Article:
Mobility Post Script:

Some of you might want to know what my mobility exercises were.  I like to take a small ball and divide the bottom of my foot into sections.  Then I stand on the ball in each section for about 30 seconds with as much weight/ pressure as my foot will allow.  It relaxes the soft tissue and allows (among other things) the joints to move more freely (and often affects pain if I am having some).  I don’t always recommend doing it right before a run unless you follow it up with some foot activation (like short foot exercises)- but if you have tight feet and ankles and make mobilizing them a habit- you will learn your own body more and know when you need to do it.  I mobilize my feet at least once a day (often in the morning or at night).  I recommend everyone learn how to do “soft tissue work” on yourself- it can reduce pain, help speed up recovery, and help you learn the wonderful body that we all get/ have to live in!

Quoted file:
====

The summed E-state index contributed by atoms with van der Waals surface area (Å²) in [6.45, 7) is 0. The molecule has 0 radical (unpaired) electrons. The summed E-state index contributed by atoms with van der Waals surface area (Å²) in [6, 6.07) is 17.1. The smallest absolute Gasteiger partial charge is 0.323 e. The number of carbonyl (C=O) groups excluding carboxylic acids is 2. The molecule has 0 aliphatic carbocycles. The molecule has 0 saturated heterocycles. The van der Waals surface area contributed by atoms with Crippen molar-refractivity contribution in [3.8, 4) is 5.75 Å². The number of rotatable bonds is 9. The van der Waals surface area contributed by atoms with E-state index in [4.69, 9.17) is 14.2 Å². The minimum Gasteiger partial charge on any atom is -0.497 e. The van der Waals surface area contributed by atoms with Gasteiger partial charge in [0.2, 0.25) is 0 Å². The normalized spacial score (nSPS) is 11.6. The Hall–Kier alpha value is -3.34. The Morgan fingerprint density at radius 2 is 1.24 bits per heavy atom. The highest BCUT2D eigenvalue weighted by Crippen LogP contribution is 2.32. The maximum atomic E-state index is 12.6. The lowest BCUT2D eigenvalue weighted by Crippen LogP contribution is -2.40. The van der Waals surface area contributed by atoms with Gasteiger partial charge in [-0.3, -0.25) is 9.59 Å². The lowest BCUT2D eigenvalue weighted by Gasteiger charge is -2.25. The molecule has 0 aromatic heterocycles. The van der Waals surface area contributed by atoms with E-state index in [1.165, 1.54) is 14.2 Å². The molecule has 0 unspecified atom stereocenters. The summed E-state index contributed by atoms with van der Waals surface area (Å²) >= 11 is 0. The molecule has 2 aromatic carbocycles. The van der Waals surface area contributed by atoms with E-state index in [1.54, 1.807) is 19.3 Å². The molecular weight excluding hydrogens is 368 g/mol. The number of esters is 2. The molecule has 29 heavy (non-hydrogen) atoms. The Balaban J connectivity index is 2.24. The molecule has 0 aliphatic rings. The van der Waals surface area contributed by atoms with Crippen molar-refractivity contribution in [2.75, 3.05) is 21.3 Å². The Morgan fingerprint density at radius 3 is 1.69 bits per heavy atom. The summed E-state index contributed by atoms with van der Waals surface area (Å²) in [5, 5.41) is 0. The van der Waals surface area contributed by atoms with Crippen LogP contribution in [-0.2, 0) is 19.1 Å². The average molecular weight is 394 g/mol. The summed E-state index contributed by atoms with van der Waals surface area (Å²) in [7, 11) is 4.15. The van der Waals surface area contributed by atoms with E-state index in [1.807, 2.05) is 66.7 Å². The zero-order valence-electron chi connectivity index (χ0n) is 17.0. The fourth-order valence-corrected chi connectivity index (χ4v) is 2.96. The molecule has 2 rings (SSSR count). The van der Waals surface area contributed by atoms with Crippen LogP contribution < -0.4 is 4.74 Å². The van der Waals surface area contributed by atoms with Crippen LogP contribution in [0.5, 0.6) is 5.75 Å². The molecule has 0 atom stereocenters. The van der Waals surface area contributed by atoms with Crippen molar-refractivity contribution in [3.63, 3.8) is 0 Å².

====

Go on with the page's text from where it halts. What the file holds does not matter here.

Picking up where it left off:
My First Race

One of the things I love about running is all the stories I have involving other people.  They go back a long ways for me.  Let me tell you one brief running story from a long time ago.

When I was in elementary school one of the gym teachers marked out a 50 yard dash course for us.  I was the third fastest kid in my school.  I couldn’t tell you what my time was.  The other two in the top three were the strongest kid in the school (number 2), and a girl named Michelle (who was crowned the fastest).